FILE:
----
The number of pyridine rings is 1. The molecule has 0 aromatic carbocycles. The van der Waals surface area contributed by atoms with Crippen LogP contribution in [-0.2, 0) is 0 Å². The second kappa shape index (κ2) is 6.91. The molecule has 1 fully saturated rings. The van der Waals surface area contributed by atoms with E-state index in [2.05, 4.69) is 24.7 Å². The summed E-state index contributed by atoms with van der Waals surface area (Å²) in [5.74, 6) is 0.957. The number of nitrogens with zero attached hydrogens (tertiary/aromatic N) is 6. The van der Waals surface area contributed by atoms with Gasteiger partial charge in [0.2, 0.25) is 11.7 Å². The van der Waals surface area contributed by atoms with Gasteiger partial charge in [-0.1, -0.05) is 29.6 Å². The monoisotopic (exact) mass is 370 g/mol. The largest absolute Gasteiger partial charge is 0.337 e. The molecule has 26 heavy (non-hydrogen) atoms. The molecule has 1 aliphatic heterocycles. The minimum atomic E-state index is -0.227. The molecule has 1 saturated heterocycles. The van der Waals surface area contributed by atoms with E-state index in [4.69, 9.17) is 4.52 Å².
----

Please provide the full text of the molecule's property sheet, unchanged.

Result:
The number of pyridine rings is 1. The molecule has 0 aromatic carbocycles. The van der Waals surface area contributed by atoms with Crippen LogP contribution in [-0.2, 0) is 0 Å². The second kappa shape index (κ2) is 6.91. The molecule has 1 fully saturated rings. The van der Waals surface area contributed by atoms with E-state index in [2.05, 4.69) is 24.7 Å². The summed E-state index contributed by atoms with van der Waals surface area (Å²) in [5.74, 6) is 0.957. The number of nitrogens with zero attached hydrogens (tertiary/aromatic N) is 6. The van der Waals surface area contributed by atoms with Gasteiger partial charge in [0.2, 0.25) is 11.7 Å². The van der Waals surface area contributed by atoms with Gasteiger partial charge in [-0.1, -0.05) is 29.6 Å². The monoisotopic (exact) mass is 370 g/mol. The largest absolute Gasteiger partial charge is 0.337 e. The molecule has 26 heavy (non-hydrogen) atoms. The molecule has 1 aliphatic heterocycles. The minimum atomic E-state index is -0.227. The molecule has 1 saturated heterocycles. The van der Waals surface area contributed by atoms with E-state index in [4.69, 9.17) is 4.52 Å².